I’m forgetful at times. I used to have a saying that my brain is only so big, so every time I learn something new, something old has got to go. I’m not known for being a forgetful person, understand, but I know that I let details slip here and there that I really should remember. I absolutely love learning and reading and studying, but I sometimes have a problem with retention. I think I take in too much too fast, perhaps.
As a writer this is the thorn in my flesh. Once at a Bible study I was attending, someone quoted something I’d written, but I didn’t even remember it. I feel like I should know my own writing like the back of my hand. But, I don’t always.
As a lover of God’s word, this is also a thorn for me. I study and open my heart and comprehend, but I just can’t retain it all. I know it’s really just my perfectionism talking. I’d love to know the Bible like the back of my hand. But I forget things… (“Where is that verse located?” “Oh, was that in Psalms or Isaiah?” “Was so-and-so king of Israel or Judah?”) The joy in this is that there’s always something new in the Bible for me! And I also know that it’s God’s way of protecting me from pride in my own abilities.
I have to depend on Him and His written word!
And in life in general, being forgetful of God can be dangerous. If I don’t recount the deeds of the Lord – what He’s done in my life and in the lives of others – I might forget. And forgetfulness of this nature is so frightening!
“I will recount the steadfast love of the LORD, the praises of the LORD, according to all that the LORD has granted us, and the great goodness to the house of Israel that he has granted them according to his compassion, according to the abundance of his steadfast love.” (Isa 63:7, ESV)
My daughters and I have just completed the chronological history of the Old Testament. It amazes me how, time and again throughout the story of the Israelites, and then into the split kingdoms of Judah and Israel, and further into the time of the captivity in Babylon, and then back again to Jerusalem, the people were forgetful.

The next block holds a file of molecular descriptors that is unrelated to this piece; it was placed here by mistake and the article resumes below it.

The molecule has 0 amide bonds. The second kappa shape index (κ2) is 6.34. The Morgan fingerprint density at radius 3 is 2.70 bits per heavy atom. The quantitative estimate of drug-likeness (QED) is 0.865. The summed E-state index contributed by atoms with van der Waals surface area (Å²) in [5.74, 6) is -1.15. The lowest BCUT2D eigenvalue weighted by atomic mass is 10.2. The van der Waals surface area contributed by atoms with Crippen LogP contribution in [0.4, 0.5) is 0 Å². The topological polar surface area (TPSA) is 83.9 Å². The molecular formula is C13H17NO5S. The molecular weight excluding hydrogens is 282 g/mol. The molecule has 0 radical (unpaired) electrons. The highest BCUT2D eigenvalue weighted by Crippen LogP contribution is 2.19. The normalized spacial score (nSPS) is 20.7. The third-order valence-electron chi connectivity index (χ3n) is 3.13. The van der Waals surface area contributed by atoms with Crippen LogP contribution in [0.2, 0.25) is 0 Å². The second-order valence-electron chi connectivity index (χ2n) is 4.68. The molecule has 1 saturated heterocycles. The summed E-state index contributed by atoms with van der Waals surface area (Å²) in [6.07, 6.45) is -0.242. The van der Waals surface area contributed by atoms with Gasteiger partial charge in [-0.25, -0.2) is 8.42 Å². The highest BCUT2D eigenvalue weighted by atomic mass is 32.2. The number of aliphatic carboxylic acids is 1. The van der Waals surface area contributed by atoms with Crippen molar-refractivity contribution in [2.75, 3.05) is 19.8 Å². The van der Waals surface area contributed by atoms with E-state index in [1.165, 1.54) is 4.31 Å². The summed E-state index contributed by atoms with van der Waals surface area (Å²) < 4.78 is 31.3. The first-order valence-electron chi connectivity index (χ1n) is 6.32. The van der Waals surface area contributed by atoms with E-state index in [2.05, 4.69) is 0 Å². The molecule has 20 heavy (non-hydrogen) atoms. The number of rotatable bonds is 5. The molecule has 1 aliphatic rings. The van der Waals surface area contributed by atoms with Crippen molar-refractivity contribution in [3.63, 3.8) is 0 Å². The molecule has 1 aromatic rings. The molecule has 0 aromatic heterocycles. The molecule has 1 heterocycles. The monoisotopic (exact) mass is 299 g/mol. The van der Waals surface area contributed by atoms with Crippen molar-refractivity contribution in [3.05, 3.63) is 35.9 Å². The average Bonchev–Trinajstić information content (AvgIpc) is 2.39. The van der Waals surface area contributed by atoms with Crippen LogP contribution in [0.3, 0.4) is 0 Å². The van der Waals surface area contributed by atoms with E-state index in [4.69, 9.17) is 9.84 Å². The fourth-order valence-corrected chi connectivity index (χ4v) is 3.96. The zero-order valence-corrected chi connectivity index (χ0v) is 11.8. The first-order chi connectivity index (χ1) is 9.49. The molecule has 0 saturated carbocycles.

In the last chronological book of the Old Testament, Nehemiah, we read of a people who have returned from 40 years of Babylonian captivity to come back to rebuild the Temple of God, and rebuild the walls of Jerusalem. They should be remembering and singing praises to God for a long time to come, right?
But in Nehemiah chapter 13 we read that Nehemiah had to return to King Artaxerxes in Persia for a short while. Just before he left, the people had gathered, read the law of God, and then prayed a prayer and made an oath of obedience. And when Nehemiah returned not long later, guess what he found? An obedient people? Hardly.
No, they had cleaned out the storeroom in the Temple meant to hold tithes and meat, grain, and oil offerings and set it up for Tobiah the Ammonite. Tobiah was an enemy of the rebuilding efforts and there he was, living in the storeroom of the Temple! And not only that, but he was an Ammonite. Ammonites and Moabites were prohibited by God himself from entering the congregation of the Lord (see Deut 23:3-6).
And not only was there the sin of Tobiah’s living arrangements, but the people had also broken their post-captivity oath with God in other ways. They hadn’t been tithing for the Levites, which forced the Levites back to their own fields for provision and away from their duties at the Temple. And, they weren’t keeping the Sabbath but rather they were doing business with neighboring areas on that day. Disobedience is never a good testimony to the nations around you! And (yes, there’s more!), some of the Jews had taken foreign wives when this also was prohibited. Their children couldn’t even speak Hebrew, which of course the Scriptures were written in.
All of this, because they forgot. They didn’t recount the deeds of the Lord. They didn’t take the time to meditate on all He’d done for them. They didn’t make the time to keep His Word and walk in His ways. They didn’t take the time even, to learn from their (nor their ancestor’s) past mistakes.
And the real issue here?
We can easily do the same. But I believe, the antidote is rather simple. We must make time to be with God in worship, study (remembering), and prayer. And gratitude for all He’s done for us—daily, heartfelt gratitude- will keep us from forgetting!
When we forget what He’s done, it’s easy to give up. To think He doesn’t see, doesn’t help, doesn’t care. The more we thank Him, the more He opens our eyes to His faithfulness and His love and provision. And the more we love Him, the more faithful we’ll be!
“For the LORD is good;
his steadfast love endures forever,
and his faithfulness to all generations.” (Psalm 100:5, ESV)
How do you recount the Lord”s deeds and combat spiritual forgetfulness?
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